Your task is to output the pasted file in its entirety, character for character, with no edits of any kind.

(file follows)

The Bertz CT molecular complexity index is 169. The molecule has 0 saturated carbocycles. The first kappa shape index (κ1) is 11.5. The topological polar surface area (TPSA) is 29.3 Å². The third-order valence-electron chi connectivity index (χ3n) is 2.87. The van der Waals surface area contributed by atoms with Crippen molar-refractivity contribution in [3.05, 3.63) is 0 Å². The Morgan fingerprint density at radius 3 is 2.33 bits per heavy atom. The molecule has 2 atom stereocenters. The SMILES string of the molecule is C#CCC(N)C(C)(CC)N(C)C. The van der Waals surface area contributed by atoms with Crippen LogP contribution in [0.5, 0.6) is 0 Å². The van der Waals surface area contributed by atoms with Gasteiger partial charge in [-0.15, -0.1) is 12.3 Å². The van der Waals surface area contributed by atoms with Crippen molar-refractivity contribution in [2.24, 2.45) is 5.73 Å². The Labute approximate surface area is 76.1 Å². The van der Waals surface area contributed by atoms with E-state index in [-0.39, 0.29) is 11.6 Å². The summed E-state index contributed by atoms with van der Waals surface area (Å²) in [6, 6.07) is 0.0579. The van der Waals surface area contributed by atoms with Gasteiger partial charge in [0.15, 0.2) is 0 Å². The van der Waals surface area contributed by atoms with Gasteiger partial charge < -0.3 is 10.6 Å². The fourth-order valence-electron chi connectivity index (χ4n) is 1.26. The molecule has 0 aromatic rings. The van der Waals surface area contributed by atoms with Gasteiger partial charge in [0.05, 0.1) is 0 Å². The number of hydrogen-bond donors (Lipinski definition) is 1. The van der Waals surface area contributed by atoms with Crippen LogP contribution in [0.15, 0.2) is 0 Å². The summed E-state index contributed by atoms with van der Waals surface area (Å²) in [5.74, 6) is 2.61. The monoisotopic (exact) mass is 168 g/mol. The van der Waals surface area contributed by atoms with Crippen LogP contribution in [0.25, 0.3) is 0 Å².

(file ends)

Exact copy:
The Bertz CT molecular complexity index is 169. The molecule has 0 saturated carbocycles. The first kappa shape index (κ1) is 11.5. The topological polar surface area (TPSA) is 29.3 Å². The third-order valence-electron chi connectivity index (χ3n) is 2.87. The van der Waals surface area contributed by atoms with Crippen molar-refractivity contribution in [3.05, 3.63) is 0 Å². The Morgan fingerprint density at radius 3 is 2.33 bits per heavy atom. The molecule has 2 atom stereocenters. The SMILES string of the molecule is C#CCC(N)C(C)(CC)N(C)C. The van der Waals surface area contributed by atoms with Crippen LogP contribution in [0.5, 0.6) is 0 Å². The van der Waals surface area contributed by atoms with Gasteiger partial charge in [-0.15, -0.1) is 12.3 Å². The van der Waals surface area contributed by atoms with Crippen molar-refractivity contribution in [2.24, 2.45) is 5.73 Å². The Labute approximate surface area is 76.1 Å². The van der Waals surface area contributed by atoms with E-state index in [-0.39, 0.29) is 11.6 Å². The summed E-state index contributed by atoms with van der Waals surface area (Å²) in [6, 6.07) is 0.0579. The van der Waals surface area contributed by atoms with Gasteiger partial charge in [0.15, 0.2) is 0 Å². The van der Waals surface area contributed by atoms with Gasteiger partial charge < -0.3 is 10.6 Å². The fourth-order valence-electron chi connectivity index (χ4n) is 1.26. The molecule has 0 aromatic rings. The van der Waals surface area contributed by atoms with Gasteiger partial charge in [0.05, 0.1) is 0 Å². The number of hydrogen-bond donors (Lipinski definition) is 1. The van der Waals surface area contributed by atoms with Crippen LogP contribution in [0.15, 0.2) is 0 Å². The summed E-state index contributed by atoms with van der Waals surface area (Å²) in [5.74, 6) is 2.61. The monoisotopic (exact) mass is 168 g/mol. The van der Waals surface area contributed by atoms with Crippen LogP contribution in [0.25, 0.3) is 0 Å².